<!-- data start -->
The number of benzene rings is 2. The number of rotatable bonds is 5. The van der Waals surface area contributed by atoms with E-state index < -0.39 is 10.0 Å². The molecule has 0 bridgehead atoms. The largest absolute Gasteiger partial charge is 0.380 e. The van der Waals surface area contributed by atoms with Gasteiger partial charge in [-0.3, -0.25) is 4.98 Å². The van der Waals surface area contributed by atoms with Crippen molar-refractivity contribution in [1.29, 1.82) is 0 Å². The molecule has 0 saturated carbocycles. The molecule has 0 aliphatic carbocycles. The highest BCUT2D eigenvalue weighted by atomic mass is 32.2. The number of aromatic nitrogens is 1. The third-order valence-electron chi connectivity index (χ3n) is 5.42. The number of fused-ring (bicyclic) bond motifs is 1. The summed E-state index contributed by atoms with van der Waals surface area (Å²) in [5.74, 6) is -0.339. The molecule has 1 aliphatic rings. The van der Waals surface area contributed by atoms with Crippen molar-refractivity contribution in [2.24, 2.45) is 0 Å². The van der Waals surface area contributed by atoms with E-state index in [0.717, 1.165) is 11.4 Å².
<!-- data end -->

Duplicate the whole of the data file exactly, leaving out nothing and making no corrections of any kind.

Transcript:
The number of benzene rings is 2. The number of rotatable bonds is 5. The van der Waals surface area contributed by atoms with E-state index < -0.39 is 10.0 Å². The molecule has 0 bridgehead atoms. The largest absolute Gasteiger partial charge is 0.380 e. The van der Waals surface area contributed by atoms with Gasteiger partial charge in [-0.3, -0.25) is 4.98 Å². The van der Waals surface area contributed by atoms with Crippen molar-refractivity contribution in [1.29, 1.82) is 0 Å². The molecule has 0 saturated carbocycles. The molecule has 0 aliphatic carbocycles. The highest BCUT2D eigenvalue weighted by atomic mass is 32.2. The number of aromatic nitrogens is 1. The third-order valence-electron chi connectivity index (χ3n) is 5.42. The number of fused-ring (bicyclic) bond motifs is 1. The summed E-state index contributed by atoms with van der Waals surface area (Å²) in [5.74, 6) is -0.339. The molecule has 1 aliphatic rings. The van der Waals surface area contributed by atoms with Crippen molar-refractivity contribution in [2.24, 2.45) is 0 Å². The van der Waals surface area contributed by atoms with E-state index in [0.717, 1.165) is 11.4 Å².